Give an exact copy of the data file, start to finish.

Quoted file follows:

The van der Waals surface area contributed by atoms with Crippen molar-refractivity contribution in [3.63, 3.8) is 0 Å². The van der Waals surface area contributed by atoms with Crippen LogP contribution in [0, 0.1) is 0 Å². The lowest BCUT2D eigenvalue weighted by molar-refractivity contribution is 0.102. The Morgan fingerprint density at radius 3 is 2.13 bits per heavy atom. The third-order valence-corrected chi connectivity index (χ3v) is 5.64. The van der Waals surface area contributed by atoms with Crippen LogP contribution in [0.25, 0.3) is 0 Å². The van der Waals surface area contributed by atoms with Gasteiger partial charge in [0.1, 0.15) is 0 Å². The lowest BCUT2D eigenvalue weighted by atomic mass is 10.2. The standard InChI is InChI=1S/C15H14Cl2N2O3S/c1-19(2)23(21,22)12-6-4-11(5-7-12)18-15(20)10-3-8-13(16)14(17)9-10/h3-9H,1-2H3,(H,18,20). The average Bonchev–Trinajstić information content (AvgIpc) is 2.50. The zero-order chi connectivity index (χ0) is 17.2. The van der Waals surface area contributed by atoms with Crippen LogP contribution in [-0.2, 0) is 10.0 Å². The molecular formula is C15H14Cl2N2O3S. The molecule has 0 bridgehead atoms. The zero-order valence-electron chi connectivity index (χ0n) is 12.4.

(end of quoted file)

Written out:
The van der Waals surface area contributed by atoms with Crippen molar-refractivity contribution in [3.63, 3.8) is 0 Å². The van der Waals surface area contributed by atoms with Crippen LogP contribution in [0, 0.1) is 0 Å². The lowest BCUT2D eigenvalue weighted by molar-refractivity contribution is 0.102. The Morgan fingerprint density at radius 3 is 2.13 bits per heavy atom. The third-order valence-corrected chi connectivity index (χ3v) is 5.64. The van der Waals surface area contributed by atoms with Crippen LogP contribution in [0.25, 0.3) is 0 Å². The van der Waals surface area contributed by atoms with Gasteiger partial charge in [0.1, 0.15) is 0 Å². The lowest BCUT2D eigenvalue weighted by atomic mass is 10.2. The standard InChI is InChI=1S/C15H14Cl2N2O3S/c1-19(2)23(21,22)12-6-4-11(5-7-12)18-15(20)10-3-8-13(16)14(17)9-10/h3-9H,1-2H3,(H,18,20). The average Bonchev–Trinajstić information content (AvgIpc) is 2.50. The zero-order chi connectivity index (χ0) is 17.2. The van der Waals surface area contributed by atoms with Crippen LogP contribution in [-0.2, 0) is 10.0 Å². The molecular formula is C15H14Cl2N2O3S. The molecule has 0 bridgehead atoms. The zero-order valence-electron chi connectivity index (χ0n) is 12.4.